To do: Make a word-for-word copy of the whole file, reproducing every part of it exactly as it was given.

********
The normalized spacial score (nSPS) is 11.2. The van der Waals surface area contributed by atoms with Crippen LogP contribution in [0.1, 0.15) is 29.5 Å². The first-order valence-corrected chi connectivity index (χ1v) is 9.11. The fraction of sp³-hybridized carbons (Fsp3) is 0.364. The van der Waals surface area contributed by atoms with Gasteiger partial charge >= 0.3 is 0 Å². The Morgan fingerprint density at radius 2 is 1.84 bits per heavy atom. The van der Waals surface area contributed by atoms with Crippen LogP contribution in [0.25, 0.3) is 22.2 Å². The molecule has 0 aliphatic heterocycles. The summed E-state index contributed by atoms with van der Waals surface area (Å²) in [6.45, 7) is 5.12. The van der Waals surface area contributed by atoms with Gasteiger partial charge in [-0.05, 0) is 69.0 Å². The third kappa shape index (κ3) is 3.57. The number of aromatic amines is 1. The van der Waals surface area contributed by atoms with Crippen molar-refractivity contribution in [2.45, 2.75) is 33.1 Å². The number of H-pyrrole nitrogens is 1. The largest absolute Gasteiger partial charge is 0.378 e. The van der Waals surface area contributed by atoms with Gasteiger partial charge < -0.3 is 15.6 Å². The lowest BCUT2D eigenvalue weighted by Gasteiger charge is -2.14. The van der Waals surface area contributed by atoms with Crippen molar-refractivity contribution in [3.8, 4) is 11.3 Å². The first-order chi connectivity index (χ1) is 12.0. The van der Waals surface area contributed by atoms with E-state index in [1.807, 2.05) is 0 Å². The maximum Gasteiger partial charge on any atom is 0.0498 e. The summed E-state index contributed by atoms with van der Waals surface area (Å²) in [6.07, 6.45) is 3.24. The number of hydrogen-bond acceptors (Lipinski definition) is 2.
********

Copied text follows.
The normalized spacial score (nSPS) is 11.2. The van der Waals surface area contributed by atoms with Crippen LogP contribution in [0.1, 0.15) is 29.5 Å². The first-order valence-corrected chi connectivity index (χ1v) is 9.11. The fraction of sp³-hybridized carbons (Fsp3) is 0.364. The van der Waals surface area contributed by atoms with Gasteiger partial charge >= 0.3 is 0 Å². The Morgan fingerprint density at radius 2 is 1.84 bits per heavy atom. The van der Waals surface area contributed by atoms with Crippen LogP contribution in [0.25, 0.3) is 22.2 Å². The molecule has 0 aliphatic heterocycles. The summed E-state index contributed by atoms with van der Waals surface area (Å²) in [6.45, 7) is 5.12. The van der Waals surface area contributed by atoms with Gasteiger partial charge in [-0.05, 0) is 69.0 Å². The third kappa shape index (κ3) is 3.57. The number of aromatic amines is 1. The van der Waals surface area contributed by atoms with Crippen molar-refractivity contribution in [2.45, 2.75) is 33.1 Å². The number of H-pyrrole nitrogens is 1. The largest absolute Gasteiger partial charge is 0.378 e. The van der Waals surface area contributed by atoms with Gasteiger partial charge < -0.3 is 15.6 Å². The lowest BCUT2D eigenvalue weighted by Gasteiger charge is -2.14. The van der Waals surface area contributed by atoms with Crippen molar-refractivity contribution in [3.8, 4) is 11.3 Å². The first-order chi connectivity index (χ1) is 12.0. The van der Waals surface area contributed by atoms with E-state index in [1.807, 2.05) is 0 Å². The maximum Gasteiger partial charge on any atom is 0.0498 e. The summed E-state index contributed by atoms with van der Waals surface area (Å²) in [6.07, 6.45) is 3.24. The number of hydrogen-bond acceptors (Lipinski definition) is 2.